“The writer must write,” according to Ernest Hemingway. Easier said than done for anyone who has ever experienced writer’s block, that painful drying-up of ideas and inspiration.
Or is it? On a recent holiday to Norway, I visited the Museum of the Norwegian Resistance in Oslo and read the story of a man who wrote against incredible odds.
Petter Moen, a Jewish insurance salesman, was born in 1901 and by the time of the Second World War was an active member of the Norwegian resistance movement. He fought the Nazi occupation of Norway with words: by editing one of the resistance movement’s secretly-published newspapers, London Nytt. In early 1944, several of these papers were discovered and raided by the Nazis, and Moen was arrested along with many others.
He was imprisoned at Møllergata 19, a prison in Oslo. He spent the first several weeks in solitary confinement, and it’s there that his urge to write triumphed in a most incredible fashion. Without access to pen or writing paper – indeed, without access to much in the way of light – he made a daily record of his thoughts and feelings by forming individual letters and then words by pricking holes on pieces of toilet paper with a nail. To ensure they would not be found by his captors, he rolled the pieces of paper up and dropped them into a ventilator shaft beneath his cell.
This makeshift diary covers his first seventy-eight days of solitude, revealing an immense mental and emotional struggle against loneliness and despair. To keep himself sane, he worked long mathematical problems out by hand, meticulously pricking out the tiny letters and symbols as he went. He debated, on paper, the existence or otherwise of a kind God. The final papers go on to document his last few weeks at Møllergata, as he spent time with other starving prisoners and wrote about their preoccupation with food and survival.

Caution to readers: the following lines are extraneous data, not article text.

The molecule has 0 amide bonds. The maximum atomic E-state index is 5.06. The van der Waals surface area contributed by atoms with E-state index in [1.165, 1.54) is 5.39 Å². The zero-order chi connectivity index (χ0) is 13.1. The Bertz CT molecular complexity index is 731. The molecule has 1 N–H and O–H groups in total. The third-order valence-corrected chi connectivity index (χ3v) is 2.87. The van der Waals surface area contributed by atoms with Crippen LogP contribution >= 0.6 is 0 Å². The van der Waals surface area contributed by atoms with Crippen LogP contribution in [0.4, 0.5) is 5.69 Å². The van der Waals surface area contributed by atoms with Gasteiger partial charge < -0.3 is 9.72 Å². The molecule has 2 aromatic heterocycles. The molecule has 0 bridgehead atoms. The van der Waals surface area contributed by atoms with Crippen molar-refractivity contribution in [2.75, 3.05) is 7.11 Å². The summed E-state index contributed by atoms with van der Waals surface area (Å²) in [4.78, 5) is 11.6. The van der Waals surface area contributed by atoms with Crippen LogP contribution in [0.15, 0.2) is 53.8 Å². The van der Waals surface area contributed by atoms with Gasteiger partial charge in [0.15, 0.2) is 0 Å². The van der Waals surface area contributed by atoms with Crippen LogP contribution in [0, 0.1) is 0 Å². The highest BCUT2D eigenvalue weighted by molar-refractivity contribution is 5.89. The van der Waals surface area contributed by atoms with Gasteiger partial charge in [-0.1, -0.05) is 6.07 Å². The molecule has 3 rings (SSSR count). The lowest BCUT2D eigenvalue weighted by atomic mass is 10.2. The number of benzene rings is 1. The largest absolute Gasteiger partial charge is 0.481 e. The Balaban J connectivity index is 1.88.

The manuscript was found some time after the war in 1949 and was published posthumously. Petter Moen died in September 1944 whilst being transported in the SS Westfalen which sank after hitting a naval mine.
When we read of Petter Moen, or of Anne Frank, whose writing took place in a very different but perhaps only slightly less pressured environment, what are we to make of their lives and their writing? Given that many of us struggle to write at the best of times, what lay behind their absolute determination to set down on paper what was in their hearts and minds – and is there anything the rest of us can learn from it?
Perhaps only the following. Behind the mystery of the impulse to write, and behind the thorny obstacle of writer’s block, lie some simple truths. Writers must write; they will write what they are impelled to by outer or inner circumstance; and – perhaps – if it’s really meant to be, it will always be possible to find a way.